Eamon Grennan

Born in Dublin in 1941, Irish poet Eamon Grennan taught at Vassar College in Poughkeepsie, NY, for over thirty years. His many volumes of verse have been published in Ireland and the United States since the 1980s. Still Life with Waterfall won the Lenore Marshall Poetry Prize in 2003, and his translation of the poems of Leopardi won the PEN Translation award in 1998. There Now, his latest book, won the Irish Pigott Prize for poetry in 2016. Grennan’s poems have appeared over the years in many American and Irish journals, including The New Yorker, Poetry Ireland, The Irish Times, Poetry London, TLS, The Threepenny Review, Yale Review, Terrain, and many others. He has also published a collection of critical essays, Facing the Music: Irish Poetry in the 20th Century, and (with his partner, Rachel Kitzinger) translations of Sophocles’s Oedipus at Colonus and The Women of Trachis. For the past ten years he has also been writing and directing short plays on Irish subjects for the Curlew Theatre Company based in the west of Ireland. He lives in Poughkeepsie and Connemara.

All Books


Eamon Grennan

Publication Date: June 28, 2022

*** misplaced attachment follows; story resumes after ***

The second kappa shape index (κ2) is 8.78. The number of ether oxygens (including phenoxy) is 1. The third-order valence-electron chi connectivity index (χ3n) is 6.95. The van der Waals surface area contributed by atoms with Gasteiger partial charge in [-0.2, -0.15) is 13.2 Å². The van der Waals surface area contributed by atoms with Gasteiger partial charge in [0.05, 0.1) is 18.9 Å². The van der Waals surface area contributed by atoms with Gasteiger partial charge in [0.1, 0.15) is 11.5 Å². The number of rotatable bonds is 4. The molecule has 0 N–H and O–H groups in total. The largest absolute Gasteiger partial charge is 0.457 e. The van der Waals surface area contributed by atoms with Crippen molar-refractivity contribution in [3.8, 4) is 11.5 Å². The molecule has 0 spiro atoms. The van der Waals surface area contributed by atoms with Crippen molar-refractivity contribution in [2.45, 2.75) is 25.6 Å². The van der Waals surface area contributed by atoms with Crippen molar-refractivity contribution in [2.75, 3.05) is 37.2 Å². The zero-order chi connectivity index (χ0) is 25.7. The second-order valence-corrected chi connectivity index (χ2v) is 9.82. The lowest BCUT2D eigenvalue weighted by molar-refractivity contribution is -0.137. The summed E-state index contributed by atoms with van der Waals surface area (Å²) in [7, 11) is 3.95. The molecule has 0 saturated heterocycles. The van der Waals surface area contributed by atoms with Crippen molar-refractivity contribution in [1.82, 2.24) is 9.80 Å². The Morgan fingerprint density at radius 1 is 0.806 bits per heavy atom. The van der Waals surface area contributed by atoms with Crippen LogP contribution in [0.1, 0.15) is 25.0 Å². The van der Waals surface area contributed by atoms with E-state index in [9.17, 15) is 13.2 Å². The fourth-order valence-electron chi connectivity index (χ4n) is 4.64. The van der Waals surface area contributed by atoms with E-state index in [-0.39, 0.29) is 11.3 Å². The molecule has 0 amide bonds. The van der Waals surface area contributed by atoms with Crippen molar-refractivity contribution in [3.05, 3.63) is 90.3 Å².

$13.95 Tradepaper

ISBN: 978-1-63628-013-4


Poems that prompt and deepen our attention to the world.

Grennan’s new collection shows again his powers of close, patient, plainspoken observation. Whether his gaze falls on the dash of a hare, dive of a gannet, heavy stillness of a rain-flecked cow, the song of a lark, or the scurry of an ant across a page of Celan, the poem that emerges is a celebration of the momentary fact, how a particular detail can, when sufficiently attended to, glow with the truth of its own unrepeatable self. Set mostly in the landscape of coastal Connemara, these poems can also bring to vivid life a painting by Bonnard, a family walk, a childhood memory, a chance encounter, a man scything a field, or a brief probing of the work of Beckett. Paying attention is this poet’s credo, coaxing his simple but layered, often interrogative language into revealing shapes. Grennan also chooses the repeated format of the poems themselves (justified right and left margins of different widths), aligning accident with design, choice with chance, to articulate his sense of the world as an energy poised dynamically between fact and form, between the time-anchored data of the world and the shaping rapture of art. These are poems that serve—through their intensely observed details and the rich, patient exactitudes of Grennan’s language—to sharpen our own habits of attention, renewing our sense of the often unnoticed worlds around us.